Jeremy Corbyn’s chief of staff Karie Murphy has been moved from his Commons office and given a role at the party’s HQ for the coming general election.
The switch follows fury at the highest levels of the party at the departure of policy chief Andrew Fisher, who is understood to have been frustrated with Murphy’s management style and her handling of a range of issues including Brexit and internal party decisions.
Fisher’s decision to quit emerged last month, when he sent a memo attacking some in the leader’s team of a “lack of professionalism, competence and human decency”, adding he was sick of their “blizzard of lies and excuses”.
Several sources told HuffPost UK that both Jeremy Corbyn and John McDonnell were so shocked by the policy chief’s resignation that it was inevitable that Murphy’s role had to be changed.
Further doubts were raised over her part in a botched plan to remove Tom Watson as deputy leader on the eve of Labour’s conference in Brighton, an incident that threatened to overshadow the party’s election policies.
It is understood that Bob Kerslake, a former civil service chief who has worked closely with McDonnell, broke the news to Murphy in a phone call.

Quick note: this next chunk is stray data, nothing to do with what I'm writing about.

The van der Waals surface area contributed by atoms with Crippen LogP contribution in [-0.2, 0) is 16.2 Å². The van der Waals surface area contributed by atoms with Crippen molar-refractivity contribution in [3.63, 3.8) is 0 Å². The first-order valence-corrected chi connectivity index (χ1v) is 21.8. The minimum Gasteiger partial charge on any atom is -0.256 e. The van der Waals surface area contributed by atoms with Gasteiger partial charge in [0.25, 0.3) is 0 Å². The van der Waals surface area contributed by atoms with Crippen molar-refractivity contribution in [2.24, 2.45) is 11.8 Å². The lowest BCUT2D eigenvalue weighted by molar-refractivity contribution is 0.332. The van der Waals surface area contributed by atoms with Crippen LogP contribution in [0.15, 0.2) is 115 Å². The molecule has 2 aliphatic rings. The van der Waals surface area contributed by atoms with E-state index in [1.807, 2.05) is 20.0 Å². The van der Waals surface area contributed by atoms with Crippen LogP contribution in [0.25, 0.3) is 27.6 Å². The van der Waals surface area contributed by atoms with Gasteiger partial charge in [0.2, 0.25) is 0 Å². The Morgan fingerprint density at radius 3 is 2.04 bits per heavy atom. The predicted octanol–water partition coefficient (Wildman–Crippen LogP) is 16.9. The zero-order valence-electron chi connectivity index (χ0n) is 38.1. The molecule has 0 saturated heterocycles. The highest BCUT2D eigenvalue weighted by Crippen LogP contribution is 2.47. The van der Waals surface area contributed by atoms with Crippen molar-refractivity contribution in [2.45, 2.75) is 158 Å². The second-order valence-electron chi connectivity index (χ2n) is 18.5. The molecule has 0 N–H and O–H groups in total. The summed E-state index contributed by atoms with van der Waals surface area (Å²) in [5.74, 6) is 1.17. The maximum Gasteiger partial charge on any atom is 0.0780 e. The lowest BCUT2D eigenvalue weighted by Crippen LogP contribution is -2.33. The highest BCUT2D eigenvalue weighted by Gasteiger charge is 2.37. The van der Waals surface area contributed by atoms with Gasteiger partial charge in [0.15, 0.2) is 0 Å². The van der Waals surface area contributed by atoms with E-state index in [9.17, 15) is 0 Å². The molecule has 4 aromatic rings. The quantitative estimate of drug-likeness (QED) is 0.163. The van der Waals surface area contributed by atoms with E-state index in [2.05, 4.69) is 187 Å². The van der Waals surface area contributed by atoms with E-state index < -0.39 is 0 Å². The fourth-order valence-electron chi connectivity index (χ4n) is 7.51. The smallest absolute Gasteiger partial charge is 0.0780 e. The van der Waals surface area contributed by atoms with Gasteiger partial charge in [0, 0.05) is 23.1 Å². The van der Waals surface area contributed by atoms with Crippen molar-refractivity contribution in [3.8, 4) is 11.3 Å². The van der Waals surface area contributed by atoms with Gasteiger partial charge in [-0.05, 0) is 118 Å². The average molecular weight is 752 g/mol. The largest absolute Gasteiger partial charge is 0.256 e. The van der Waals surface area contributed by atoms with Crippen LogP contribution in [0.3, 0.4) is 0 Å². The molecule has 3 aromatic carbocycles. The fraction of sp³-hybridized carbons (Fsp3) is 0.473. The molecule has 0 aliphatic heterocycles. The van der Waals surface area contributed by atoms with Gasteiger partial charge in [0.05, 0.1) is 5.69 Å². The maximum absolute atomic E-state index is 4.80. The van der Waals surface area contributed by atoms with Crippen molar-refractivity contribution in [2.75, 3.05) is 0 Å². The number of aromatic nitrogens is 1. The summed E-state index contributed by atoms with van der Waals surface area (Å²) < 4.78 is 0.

Party sources insisted that the move to Labour’s HQ was not a demotion and that Murphy will lead “election delivery” including digital campaigning.
“As we ramp up campaigning ahead of a general election, we are maximising the use of the resources we have to ensure we are successful. Karie will drive this crucial work from HQ, as she did during the last election,” one source said.
Some allies even suggested that her role was only temporary in the election and she was expected to join the rest of his team in government once Corbyn had led the party to victory.
However, other insiders claimed that the Labour leader himself had privately conceded Murphy had “lost the confidence” of the leadership team and it was time for her to move.
Murphy will take other key leader’s office staff with her to party HQ, effective from Tuesday. They will all be officially ‘seconded’ from their current roles during the election.
Some senior shadow cabinet figures now hope that Murphy’s departure will mean that Fisher can reconsider his decision to resign. Corbyn heaped praise on his policy chief during the party conference last month.
Meanwhile, it emerged that senior figures on Labour’s ruling National Executive Committee (NEC) have agreed a new system to fast-track selections of candidates for Westminster seats not currently held by the party.
A compromise plan was approved on Monday to allow the NEC to draft longlists of candidates, while mixed panels of NEC, regional boards and local party reps would draft shortlists, LabourList reported.
The seven-day process is aimed at accelerating selections while still giving local party members a key role. The final decision will be taken by individual constituency Labour parties.